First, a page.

“Well, then, supposing them to possess these supernatural powers; do you think it’s to people of that kind that I’ll ever consent to give you up?”
She raised a half-smiling glance of protest. “Oh, they’re not wantonly wicked. They’ll leave me alone as long as—”
“As I do?” he interrupted. “Do you want me to leave you alone? Was that what you brought me here to tell me?”
The directness of the challenge seemed to gather up the scattered strands of her hesitation, and lifting her head she turned on him a look in which, but for its underlying shadow, he might have recovered the full free beam of Fanny Frisbee’s gaze.
“I don’t know why I brought you here,” she said gently, “except from the wish to prolong a little the illusion of being once more an American among Americans. Just now, sitting there with your mother and Katy and Nannie, the difficulties seemed to vanish; the problems grew as trivial to me as they are to you. And I wanted them to remain so a little longer; I wanted to put off going back to them. But it was of no use—they were waiting for me here. They are over there now in that house across the river.” She indicated the grey sky-line of the Faubourg, shining in the splintered radiance of the sunset beyond the long sweep of the quays. “They are a part of me—I belong to them. I must go back to them!” she sighed.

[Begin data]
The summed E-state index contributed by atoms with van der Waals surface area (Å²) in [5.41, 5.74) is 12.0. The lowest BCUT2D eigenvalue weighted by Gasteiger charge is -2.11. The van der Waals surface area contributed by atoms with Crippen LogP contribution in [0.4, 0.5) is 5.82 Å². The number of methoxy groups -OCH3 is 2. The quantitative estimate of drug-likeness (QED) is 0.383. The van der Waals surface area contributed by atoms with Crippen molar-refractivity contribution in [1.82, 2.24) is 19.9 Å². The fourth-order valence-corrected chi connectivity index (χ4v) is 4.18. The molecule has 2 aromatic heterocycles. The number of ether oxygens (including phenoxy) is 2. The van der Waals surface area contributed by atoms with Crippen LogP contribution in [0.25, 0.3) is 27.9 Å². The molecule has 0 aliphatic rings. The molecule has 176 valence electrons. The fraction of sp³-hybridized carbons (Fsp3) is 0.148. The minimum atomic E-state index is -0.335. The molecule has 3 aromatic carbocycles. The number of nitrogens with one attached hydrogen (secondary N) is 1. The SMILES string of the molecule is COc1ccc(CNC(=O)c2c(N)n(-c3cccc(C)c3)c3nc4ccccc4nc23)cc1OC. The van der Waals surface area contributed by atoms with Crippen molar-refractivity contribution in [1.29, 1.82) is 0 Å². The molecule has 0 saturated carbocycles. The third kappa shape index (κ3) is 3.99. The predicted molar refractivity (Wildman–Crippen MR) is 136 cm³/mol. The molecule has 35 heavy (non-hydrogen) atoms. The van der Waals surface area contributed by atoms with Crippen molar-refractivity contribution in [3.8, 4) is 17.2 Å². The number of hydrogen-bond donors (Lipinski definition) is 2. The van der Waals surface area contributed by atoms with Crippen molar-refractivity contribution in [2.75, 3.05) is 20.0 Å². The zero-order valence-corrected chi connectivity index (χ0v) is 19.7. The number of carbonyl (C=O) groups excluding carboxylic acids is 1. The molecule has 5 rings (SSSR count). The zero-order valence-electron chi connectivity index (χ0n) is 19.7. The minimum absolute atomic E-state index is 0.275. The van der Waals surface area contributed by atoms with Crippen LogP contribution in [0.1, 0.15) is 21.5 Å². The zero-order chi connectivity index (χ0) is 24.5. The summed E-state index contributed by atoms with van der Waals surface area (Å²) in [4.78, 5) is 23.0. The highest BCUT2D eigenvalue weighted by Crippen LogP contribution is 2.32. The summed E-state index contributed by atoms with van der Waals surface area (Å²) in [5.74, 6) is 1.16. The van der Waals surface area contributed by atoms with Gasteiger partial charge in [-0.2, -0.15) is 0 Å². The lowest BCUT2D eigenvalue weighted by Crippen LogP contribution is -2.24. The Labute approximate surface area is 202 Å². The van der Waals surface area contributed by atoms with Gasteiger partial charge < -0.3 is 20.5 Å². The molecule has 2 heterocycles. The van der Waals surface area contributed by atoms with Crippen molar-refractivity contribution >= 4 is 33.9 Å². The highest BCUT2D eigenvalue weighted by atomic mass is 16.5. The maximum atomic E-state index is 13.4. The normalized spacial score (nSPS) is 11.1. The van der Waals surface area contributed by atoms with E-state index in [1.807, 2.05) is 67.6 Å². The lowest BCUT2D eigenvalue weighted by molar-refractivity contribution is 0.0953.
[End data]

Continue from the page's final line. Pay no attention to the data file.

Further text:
She rose slowly to her feet, as though her metaphor had expressed an actual fact and she felt herself bodily drawn from his side by the influences of which she spoke.
Durham had risen too. “Then I go back with you!” he exclaimed energetically; and as she paused, wavering a little under the shock of his resolve: “I don’t mean into your house—but into your life!” he said.
She suffered him, at any rate, to accompany her to the door of the house, and allowed their debate to prolong itself through the almost monastic quiet of the quarter which led thither. On the way, he succeeded in wresting from her the confession that, if it were possible to ascertain in advance that her husband’s family would not oppose her action, she might decide to apply for a divorce. Short of a positive assurance on this point, she made it clear that she would never move in the matter; there must be no scandal, no retentissement, nothing which her boy, necessarily brought up in the French tradition of scrupulously preserved appearances, could afterward regard as the faintest blur on his much-quartered escutcheon. But even this partial concession again raised fresh obstacles; for there seemed to be no one to whom she could entrust so delicate an investigation, and to apply directly to the Marquis de Malrive or his relatives appeared, in the light of her past experience, the last way of learning their intentions.
“But,” Durham objected, beginning to suspect a morbid fixity of idea in her perpetual attitude of distrust—“but surely you have told me that your husband’s sister—what is her name? Madame de Treymes?—was the most powerful member of the group, and that she has always been on your side.”